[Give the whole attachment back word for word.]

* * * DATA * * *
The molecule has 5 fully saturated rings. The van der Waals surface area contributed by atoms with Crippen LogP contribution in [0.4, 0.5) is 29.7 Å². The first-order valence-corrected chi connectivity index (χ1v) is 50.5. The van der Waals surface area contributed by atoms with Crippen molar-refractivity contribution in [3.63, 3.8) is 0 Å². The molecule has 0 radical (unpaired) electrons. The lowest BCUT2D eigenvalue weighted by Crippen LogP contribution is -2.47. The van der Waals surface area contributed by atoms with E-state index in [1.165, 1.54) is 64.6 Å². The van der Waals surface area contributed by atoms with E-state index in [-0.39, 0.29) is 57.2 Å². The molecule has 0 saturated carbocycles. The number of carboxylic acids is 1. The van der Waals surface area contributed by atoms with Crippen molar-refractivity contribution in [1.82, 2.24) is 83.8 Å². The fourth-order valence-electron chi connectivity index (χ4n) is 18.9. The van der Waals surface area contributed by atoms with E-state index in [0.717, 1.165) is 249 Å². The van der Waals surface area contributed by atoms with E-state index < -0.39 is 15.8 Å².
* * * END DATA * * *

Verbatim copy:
The molecule has 5 fully saturated rings. The van der Waals surface area contributed by atoms with Crippen LogP contribution in [0.4, 0.5) is 29.7 Å². The first-order valence-corrected chi connectivity index (χ1v) is 50.5. The van der Waals surface area contributed by atoms with Crippen molar-refractivity contribution in [3.63, 3.8) is 0 Å². The molecule has 0 radical (unpaired) electrons. The lowest BCUT2D eigenvalue weighted by Crippen LogP contribution is -2.47. The van der Waals surface area contributed by atoms with E-state index in [1.165, 1.54) is 64.6 Å². The van der Waals surface area contributed by atoms with E-state index in [-0.39, 0.29) is 57.2 Å². The molecule has 0 saturated carbocycles. The number of carboxylic acids is 1. The van der Waals surface area contributed by atoms with Crippen molar-refractivity contribution in [1.82, 2.24) is 83.8 Å². The fourth-order valence-electron chi connectivity index (χ4n) is 18.9. The van der Waals surface area contributed by atoms with E-state index in [0.717, 1.165) is 249 Å². The van der Waals surface area contributed by atoms with E-state index < -0.39 is 15.8 Å².